C: Some minor confusion about what the relevant readings/sources actually say; a discernible thesis, but a bit fuzzy or not particularly challenging; mostly appropriate use of evidence, although there may be long passages that seem used mainly to demonstrate that the writer studied the material, not to prove a point; use of ideas from the readings/sources is minimal or of somewhat questionable relevance; organization is evident, but paper may stray from the main point in places, and a paragraph or two may show perfunctory development -- transitions, topic sentences, introduction, or conclusion may be rough; some interesting points are raised in the paper, but the reader wishes for more development; prose is generally clear, but many minor mechanical errors and a few major ones (fragments, subject/verb disagreement, mixed constructions) are to be found; proofreading is weak; fulfills all or nearly all requirements of the assignment. There are ideas here, their expression and development are mostly competent, but the reader stumbles over distracting elements.

D: Serious misunderstandings of the relevant readings/sources or only superficial reference to the readings/sources; thesis is missing, inadequate, or cannot be fully supported; presentation of evidence is confusing or used to fill space; little discernible organization; poor prose makes the writer's ideas difficult to understand; writer doesn't really have a point to make; some requirements of the assignment are missing or ignored (e.g., fourteen point font, triple spaced, and still too short). Uncalled for, and unsupported, expression of opinion and/or belief. The reader is left feeling confused.

F: Assignment not completed or a sloppy and token effort to meet requirements.

Grading guidelines adapted from Guidelines and Procedures for the Freshman-Sophomore English Program (Boston University, 1993) and from Harry Edmund Shaw, "Responding to Student Essays," in Fredric Bogel, ed., Teaching Prose (New York: Norton, 1984).

Appropriate Types of Evidence & Support

The texts for your political science courses will often be provided or identified by your professors. In some cases, however, you will be asked to write papers that draw on sources that you have discovered independently. These sources should be selected carefully and, in most cases, should demonstrate that you have used a range of appropriate research techniques to locate the best possible materials. For example, the most appropriate sources are likely to come from political science journals, not popular news magazines. Similarly, the best sources will be located by using specialized library indexes, not by surfing the net. In many cases, a paper that relies entirely on sources found over the internet is likely to offer a superficial and flawed treatment of its topic.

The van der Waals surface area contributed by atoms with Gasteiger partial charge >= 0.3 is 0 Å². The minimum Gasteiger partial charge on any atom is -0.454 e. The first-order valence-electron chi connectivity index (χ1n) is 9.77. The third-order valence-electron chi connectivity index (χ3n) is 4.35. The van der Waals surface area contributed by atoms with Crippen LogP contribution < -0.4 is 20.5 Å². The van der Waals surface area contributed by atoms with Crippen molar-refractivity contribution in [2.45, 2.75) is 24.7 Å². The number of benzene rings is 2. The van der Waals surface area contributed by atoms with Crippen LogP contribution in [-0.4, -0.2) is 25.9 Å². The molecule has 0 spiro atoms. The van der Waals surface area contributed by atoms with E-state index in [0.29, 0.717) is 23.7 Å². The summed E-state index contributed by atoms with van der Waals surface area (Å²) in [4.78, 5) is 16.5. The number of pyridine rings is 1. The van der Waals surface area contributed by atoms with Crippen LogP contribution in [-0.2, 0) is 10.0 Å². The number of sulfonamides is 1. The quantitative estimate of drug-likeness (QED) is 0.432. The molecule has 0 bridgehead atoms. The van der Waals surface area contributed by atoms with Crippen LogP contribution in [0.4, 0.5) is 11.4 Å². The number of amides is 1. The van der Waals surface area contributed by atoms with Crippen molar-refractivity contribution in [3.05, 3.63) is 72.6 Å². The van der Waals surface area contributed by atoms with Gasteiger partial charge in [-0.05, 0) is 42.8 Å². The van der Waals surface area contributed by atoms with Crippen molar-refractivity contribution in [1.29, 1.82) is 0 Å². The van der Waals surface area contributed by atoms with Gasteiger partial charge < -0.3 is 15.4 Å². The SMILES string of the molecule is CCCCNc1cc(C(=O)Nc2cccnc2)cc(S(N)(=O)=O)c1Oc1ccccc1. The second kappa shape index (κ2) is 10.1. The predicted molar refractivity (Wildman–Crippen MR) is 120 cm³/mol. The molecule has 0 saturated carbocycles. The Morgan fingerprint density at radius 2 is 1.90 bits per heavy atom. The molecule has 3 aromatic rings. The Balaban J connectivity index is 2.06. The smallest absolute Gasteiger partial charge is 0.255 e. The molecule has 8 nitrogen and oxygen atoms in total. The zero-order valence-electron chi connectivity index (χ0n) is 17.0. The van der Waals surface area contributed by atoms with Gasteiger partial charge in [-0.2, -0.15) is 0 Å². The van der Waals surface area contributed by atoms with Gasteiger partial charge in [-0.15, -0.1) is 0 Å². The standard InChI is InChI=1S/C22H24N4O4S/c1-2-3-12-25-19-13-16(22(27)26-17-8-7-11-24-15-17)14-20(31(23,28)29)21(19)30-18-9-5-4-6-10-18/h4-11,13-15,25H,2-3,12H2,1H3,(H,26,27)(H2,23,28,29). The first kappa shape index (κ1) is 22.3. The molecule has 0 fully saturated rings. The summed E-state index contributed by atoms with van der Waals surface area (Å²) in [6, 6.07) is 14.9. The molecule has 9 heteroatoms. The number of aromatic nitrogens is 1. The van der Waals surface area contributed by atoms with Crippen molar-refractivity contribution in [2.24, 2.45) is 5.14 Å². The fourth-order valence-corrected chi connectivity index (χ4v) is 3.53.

Check with your professor whenever you have any doubts about the appropriateness of a source.

Citation Conventions

The department has no single preferred style, leaving the choice up to individual professors. Consult your course syllabus or ask your professor what style he or she prefers. Possibilities include APA, MLA, Chicago Manual of Style, and American Political Science Association.

Style guides are available in the library and Writing Center, online (see the Writing Center's web site), or from your professor. 

Special Comments

"Special Case" Writing Issues in Political Science

Names: In the initial mention of an author, use the person's full name (e.g., James Q. Wilson); in subsequent references, use the author's last name only. If the figure is a politician, give the person's title with the initial mention (e.g., Senator Carl Levin); in subsequent references, use the person's last name only.

Capitalization: Several commonly-used terms should be capitalized
Constitutional Convention
Declaration of Independence
Democrat (when referring to the party)
House of Representatives
President (only when preceding a name -- President Nixon)
Republican (when referring to the party)
Senator (only when preceding a name -- Senator Debbie Stabenow)
Supreme Court
White House

References and Resources

Strategies for Student Success

Reading tips: Allow sufficient time to read and digest material that may be unfamiliar. Use a dictionary to look up unfamiliar words. Outline/summarize everything you read as a way to prepare for discussion, papers, and exams.

Many political science articles will begin with an abstract that summarizes the overall argument. Study this abstract and use it to help you distinguish between the author’s argument and the author’s discussion/criticism of other people’s arguments; failing to make this distinction can lead to serious misunderstandings.

Writing strategies: Begin early and get feedback. Start thinking about an assignment as soon as you receive it, and put your thoughts down on paper right away. Share your drafts with other readers -- your professor, classmates, or Writing Center mentors. An early start will guarantee your best effort and enhance your learning experience.

Developing knowledge: Information about politics is everywhere you turn, if you are willing to pay attention. You may find that something as simple as watching the evening national news, reading the national/international section of your paper, or listening to the news on National Public Radio will make your political science courses both easier and more interesting.

Faculty Perspectives 
on Writing:

Erik Trump, Political Science

What My Teacher Taught Me

"What Do You Want on this Assignment?"

Writing Beyond College

Overcoming Writing Problems

Department Publications

The Sovereign 
(Digital Editions)
Volume 5, Issue 1, Winter 2014 (8,877KB)
Volume 4, Issue 1, Winter 2013 (10,374KB)
Volume 3, Issue 1, Winter 2012 (6,454KB)
Volume 2, Issue 1, Winter 2011 (6,434KB)
Volume 1, Issue 1, Winter 2010 (6,818KB)

The SVSU Law Review
2011 SVSU Law Review (1,425KB)

Political Science Newsletter
Winter 2013 (547KB) 
See: "Student Scholarship"

Spring 2011 (1,867KB) 
See: "The 'Write' Stuff"

April 2010 (711KB) 
See: "Benefits of Professional/Technical Writing Minor"

February 2009 (410KB) 
See: "The Importance of Writing in Law School and Beyond"